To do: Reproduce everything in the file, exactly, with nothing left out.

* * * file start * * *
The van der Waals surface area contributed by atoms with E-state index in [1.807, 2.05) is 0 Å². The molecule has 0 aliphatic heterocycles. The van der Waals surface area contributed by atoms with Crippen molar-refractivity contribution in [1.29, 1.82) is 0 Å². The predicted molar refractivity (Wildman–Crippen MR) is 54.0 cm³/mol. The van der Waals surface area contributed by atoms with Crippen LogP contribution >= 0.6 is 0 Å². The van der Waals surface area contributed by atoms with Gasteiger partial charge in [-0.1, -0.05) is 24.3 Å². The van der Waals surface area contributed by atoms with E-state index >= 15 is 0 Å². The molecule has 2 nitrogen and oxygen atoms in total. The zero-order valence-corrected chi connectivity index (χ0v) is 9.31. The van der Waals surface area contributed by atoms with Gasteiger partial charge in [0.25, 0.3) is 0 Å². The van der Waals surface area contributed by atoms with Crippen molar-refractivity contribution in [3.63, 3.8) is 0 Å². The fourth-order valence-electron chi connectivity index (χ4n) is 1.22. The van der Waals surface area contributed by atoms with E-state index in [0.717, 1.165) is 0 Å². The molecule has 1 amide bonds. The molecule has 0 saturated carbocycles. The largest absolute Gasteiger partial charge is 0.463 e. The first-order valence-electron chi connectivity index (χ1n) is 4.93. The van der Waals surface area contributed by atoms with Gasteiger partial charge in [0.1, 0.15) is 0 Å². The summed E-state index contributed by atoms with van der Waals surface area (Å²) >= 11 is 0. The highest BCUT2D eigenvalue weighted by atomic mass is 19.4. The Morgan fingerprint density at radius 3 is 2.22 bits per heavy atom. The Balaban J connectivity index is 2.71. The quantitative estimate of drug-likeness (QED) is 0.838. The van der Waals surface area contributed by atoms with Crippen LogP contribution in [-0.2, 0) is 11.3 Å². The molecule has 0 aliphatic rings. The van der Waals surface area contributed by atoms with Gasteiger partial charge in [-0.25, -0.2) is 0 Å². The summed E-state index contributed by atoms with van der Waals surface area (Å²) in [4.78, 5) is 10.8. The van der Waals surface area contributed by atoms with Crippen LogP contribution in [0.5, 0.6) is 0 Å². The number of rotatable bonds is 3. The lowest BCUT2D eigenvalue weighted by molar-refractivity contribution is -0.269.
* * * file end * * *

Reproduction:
The van der Waals surface area contributed by atoms with E-state index in [1.807, 2.05) is 0 Å². The molecule has 0 aliphatic heterocycles. The van der Waals surface area contributed by atoms with Crippen molar-refractivity contribution in [1.29, 1.82) is 0 Å². The predicted molar refractivity (Wildman–Crippen MR) is 54.0 cm³/mol. The van der Waals surface area contributed by atoms with Crippen LogP contribution >= 0.6 is 0 Å². The van der Waals surface area contributed by atoms with Gasteiger partial charge in [-0.1, -0.05) is 24.3 Å². The van der Waals surface area contributed by atoms with E-state index >= 15 is 0 Å². The molecule has 2 nitrogen and oxygen atoms in total. The zero-order valence-corrected chi connectivity index (χ0v) is 9.31. The van der Waals surface area contributed by atoms with Gasteiger partial charge in [0.25, 0.3) is 0 Å². The van der Waals surface area contributed by atoms with Crippen molar-refractivity contribution in [3.63, 3.8) is 0 Å². The fourth-order valence-electron chi connectivity index (χ4n) is 1.22. The van der Waals surface area contributed by atoms with E-state index in [0.717, 1.165) is 0 Å². The molecule has 1 amide bonds. The molecule has 0 saturated carbocycles. The largest absolute Gasteiger partial charge is 0.463 e. The first-order valence-electron chi connectivity index (χ1n) is 4.93. The van der Waals surface area contributed by atoms with Gasteiger partial charge in [0.1, 0.15) is 0 Å². The summed E-state index contributed by atoms with van der Waals surface area (Å²) >= 11 is 0. The highest BCUT2D eigenvalue weighted by atomic mass is 19.4. The Morgan fingerprint density at radius 3 is 2.22 bits per heavy atom. The Balaban J connectivity index is 2.71. The quantitative estimate of drug-likeness (QED) is 0.838. The van der Waals surface area contributed by atoms with Crippen LogP contribution in [-0.2, 0) is 11.3 Å². The molecule has 0 aliphatic rings. The van der Waals surface area contributed by atoms with Gasteiger partial charge in [-0.25, -0.2) is 0 Å². The summed E-state index contributed by atoms with van der Waals surface area (Å²) in [4.78, 5) is 10.8. The van der Waals surface area contributed by atoms with Crippen LogP contribution in [0.5, 0.6) is 0 Å². The number of rotatable bonds is 3. The lowest BCUT2D eigenvalue weighted by molar-refractivity contribution is -0.269.